As Seth wrote earlier today, Israeli distrust of President Obama’s intentions on Iran is the product of nearly four years of policies designed to create more distance between the two allies on this and other issues. But since the president wants to stop an Israeli attack on Iran (and worries that some pro-Israel voters will hold his inaction against him in November, the administration used its favorite media mouthpiece — the New York Times —to float a raft a proposals that are intended to calm Jerusalem and its overseas friends. But the problem with these ideas is that they are focused more on stopping Israel than Iran.
Today’s front-page story in the Times states that the administration is considering the following: Naval exercises in the Persian Gulf to intimidate the Iranians; efforts to clamp down on Iran’s still-booming sources of oil revenue despite the supposedly “crippling” sanctions belatedly imposed on the country by the West; more covert activities aimed at sabotaging Iran’s nuclear facilities; the construction of a radar facility in Qatar and a clear statement by the president as to the circumstances under which the United States will use force to stop Tehran’s nuclear ambitions. The last point is the one the Israelis have been begging Washington for but it is also apparently the one that the president is least interested in carrying out.
As for the other ideas, they have all been tried and failed. Under these circumstances, can anyone wonder why the Israelis fear they are on their own and the Iranians are confident they can defy the United States?
As to the administration’s ideas for mollifying the Israelis, they are not terribly impressive. There’s nothing wrong with conducting Naval exercises in the Gulf. But unless President Obama can convince the ayatollahs that their belief he is too weak to challenge them is wrong, little good will come of such activities.
Obama administration rhetoric about toughening the sanctions is about as credible as politicians promising to cut the budget via eliminating waste and corruption. The sanctions have been undermined by the more than 10,000 exemptions handed out by the Treasury Department to businesses to maintain ties to Iran as well as the president’s pass given to China to keep importing Iranian oil. That’s not counting the various measures the Iranians have come up with to evade the sanctions via smuggling and financial sleight-of-hand. Nothing short of a full economic boycott and blockade of Iran is called for, but we all know that isn’t happening. So any further discussion of sanctions is merely a diversion intended to distract us from the fact that the current policy has failed.
As for more covert activities directed at Iran, I might be more impressed with the prospect if I didn’t read about it first on the front page of the New York Times along with the Iranians whose responsibility it is to stop the West’s efforts. For the same administration that illegally leaked information about cyber-warfare to the Times earlier this year to go back to the same newspaper to publicly threaten a new round of attacks demonstrates astonishing chutzpah as well as incompetence.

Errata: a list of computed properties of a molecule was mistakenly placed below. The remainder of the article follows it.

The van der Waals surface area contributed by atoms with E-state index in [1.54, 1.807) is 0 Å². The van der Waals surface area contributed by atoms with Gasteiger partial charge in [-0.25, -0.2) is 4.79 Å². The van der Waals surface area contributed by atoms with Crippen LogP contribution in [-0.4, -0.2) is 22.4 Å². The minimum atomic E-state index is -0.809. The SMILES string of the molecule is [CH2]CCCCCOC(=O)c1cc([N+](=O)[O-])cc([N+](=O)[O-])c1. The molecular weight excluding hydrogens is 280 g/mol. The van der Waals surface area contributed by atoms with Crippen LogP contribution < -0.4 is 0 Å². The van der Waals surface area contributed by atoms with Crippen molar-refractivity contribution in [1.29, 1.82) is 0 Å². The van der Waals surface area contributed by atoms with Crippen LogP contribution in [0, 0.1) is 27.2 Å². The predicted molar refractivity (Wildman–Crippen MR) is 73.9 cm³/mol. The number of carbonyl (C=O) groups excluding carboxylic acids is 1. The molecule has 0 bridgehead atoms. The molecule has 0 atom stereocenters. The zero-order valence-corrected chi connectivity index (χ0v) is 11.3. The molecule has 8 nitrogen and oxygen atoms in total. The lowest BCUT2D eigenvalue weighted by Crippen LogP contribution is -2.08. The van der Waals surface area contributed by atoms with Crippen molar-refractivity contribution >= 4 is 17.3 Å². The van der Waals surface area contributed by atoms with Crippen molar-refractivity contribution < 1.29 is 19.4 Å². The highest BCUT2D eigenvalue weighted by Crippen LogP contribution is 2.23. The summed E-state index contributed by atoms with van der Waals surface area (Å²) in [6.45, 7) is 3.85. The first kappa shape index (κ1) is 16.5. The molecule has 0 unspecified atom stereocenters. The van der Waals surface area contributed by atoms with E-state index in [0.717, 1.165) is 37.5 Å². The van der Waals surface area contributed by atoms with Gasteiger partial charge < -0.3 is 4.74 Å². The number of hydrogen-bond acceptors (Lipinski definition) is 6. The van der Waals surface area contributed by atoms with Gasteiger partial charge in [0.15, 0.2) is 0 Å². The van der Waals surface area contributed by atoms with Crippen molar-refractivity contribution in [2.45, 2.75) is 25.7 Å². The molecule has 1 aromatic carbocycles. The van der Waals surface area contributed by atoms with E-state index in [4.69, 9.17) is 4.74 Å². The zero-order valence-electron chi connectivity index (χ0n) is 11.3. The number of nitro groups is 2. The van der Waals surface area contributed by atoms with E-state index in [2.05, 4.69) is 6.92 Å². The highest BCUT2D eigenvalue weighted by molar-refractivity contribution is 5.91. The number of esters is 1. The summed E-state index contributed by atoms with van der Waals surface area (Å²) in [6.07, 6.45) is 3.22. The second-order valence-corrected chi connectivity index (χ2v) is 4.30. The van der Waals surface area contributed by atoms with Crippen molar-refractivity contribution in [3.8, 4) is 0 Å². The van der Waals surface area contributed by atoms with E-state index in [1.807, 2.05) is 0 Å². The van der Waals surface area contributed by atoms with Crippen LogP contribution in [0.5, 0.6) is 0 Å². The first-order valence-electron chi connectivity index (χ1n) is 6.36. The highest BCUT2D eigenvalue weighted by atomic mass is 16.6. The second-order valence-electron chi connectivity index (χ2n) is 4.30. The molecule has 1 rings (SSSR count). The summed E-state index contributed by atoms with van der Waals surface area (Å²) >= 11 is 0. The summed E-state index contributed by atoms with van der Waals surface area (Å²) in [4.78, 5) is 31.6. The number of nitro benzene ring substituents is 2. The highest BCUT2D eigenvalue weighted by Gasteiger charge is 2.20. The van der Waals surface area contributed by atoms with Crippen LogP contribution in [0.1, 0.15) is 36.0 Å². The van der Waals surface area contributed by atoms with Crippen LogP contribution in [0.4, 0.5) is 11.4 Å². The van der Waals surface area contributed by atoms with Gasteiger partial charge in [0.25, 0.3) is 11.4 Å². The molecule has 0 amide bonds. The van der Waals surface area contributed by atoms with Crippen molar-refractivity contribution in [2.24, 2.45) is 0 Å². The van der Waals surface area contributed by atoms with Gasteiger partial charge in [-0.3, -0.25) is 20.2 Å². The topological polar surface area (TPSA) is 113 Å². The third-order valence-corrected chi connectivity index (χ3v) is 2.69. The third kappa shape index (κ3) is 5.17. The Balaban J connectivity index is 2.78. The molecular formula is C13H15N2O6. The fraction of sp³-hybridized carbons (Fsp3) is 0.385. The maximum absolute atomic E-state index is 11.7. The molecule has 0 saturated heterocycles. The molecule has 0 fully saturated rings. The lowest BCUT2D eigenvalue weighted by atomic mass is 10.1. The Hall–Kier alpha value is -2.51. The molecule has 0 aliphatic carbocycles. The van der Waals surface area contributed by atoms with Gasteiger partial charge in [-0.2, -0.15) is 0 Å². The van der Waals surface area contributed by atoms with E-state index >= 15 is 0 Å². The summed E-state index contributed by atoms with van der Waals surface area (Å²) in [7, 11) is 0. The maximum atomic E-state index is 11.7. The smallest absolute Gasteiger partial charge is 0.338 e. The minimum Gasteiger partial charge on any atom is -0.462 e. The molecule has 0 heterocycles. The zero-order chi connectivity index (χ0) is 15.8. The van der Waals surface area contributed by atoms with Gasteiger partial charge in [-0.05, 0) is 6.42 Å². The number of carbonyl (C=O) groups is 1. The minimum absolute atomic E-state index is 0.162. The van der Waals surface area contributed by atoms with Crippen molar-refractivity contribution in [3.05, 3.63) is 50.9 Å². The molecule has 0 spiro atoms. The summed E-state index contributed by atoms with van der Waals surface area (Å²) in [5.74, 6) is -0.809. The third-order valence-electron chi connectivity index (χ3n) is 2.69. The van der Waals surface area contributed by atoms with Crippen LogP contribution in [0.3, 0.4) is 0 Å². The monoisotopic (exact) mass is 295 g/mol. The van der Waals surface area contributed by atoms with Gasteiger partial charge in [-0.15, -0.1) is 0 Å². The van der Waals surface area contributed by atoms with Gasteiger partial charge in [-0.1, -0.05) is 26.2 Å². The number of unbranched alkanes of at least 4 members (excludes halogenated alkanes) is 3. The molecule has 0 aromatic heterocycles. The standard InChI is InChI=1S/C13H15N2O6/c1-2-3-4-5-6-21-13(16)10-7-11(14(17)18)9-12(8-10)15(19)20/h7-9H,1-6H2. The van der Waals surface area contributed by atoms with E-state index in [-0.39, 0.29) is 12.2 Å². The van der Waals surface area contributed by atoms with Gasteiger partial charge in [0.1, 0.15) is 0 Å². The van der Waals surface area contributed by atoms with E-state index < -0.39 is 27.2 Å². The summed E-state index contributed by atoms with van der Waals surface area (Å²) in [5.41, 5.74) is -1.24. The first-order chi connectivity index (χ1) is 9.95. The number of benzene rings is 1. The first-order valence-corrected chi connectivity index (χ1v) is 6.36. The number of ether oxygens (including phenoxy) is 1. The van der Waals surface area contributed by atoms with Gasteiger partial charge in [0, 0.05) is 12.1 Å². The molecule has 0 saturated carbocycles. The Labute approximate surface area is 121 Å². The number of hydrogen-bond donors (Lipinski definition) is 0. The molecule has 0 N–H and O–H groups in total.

But far worse than that is the talk of a new radar system to be installed in Qatar that would serve, along with other facilities in Turkey and Israel, to create an arc of anti-missile coverage. As much as such a system would be useful to defend the region against Iranian attacks, it is also a sign that, contrary to the president’s pledge, the administration is contemplating “containment” of a nuclear Iran rather than preventing them from obtaining such a capability.
That this is being publicly mooted makes sense, since everything the administration has done is leading to the inevitable conclusion that it will not undertake any concrete action to stop Iran. Under the best circumstances, containment would greatly empower Iran and allow it to intimidate its rivals in the region and strengthen its allies such as Hezbollah and the Assad regime in Iran. But the notion of deterrence of a fanatical, anti-Semitic regime determined to eliminate the Jewish state is probably a fantasy and that is why Israel’s leaders are determined to act to prevent their acquiring nukes before it is too late.
President Obama might avoid such an eventuality if he were to make firm public promises about the use of force and state that he would do so before Iran’s program got close to completion rather than afterward. But that is something he seems most reluctant to do. With reassurances like these, the Israelis are being brutally reminded that they must depend on no one but themselves.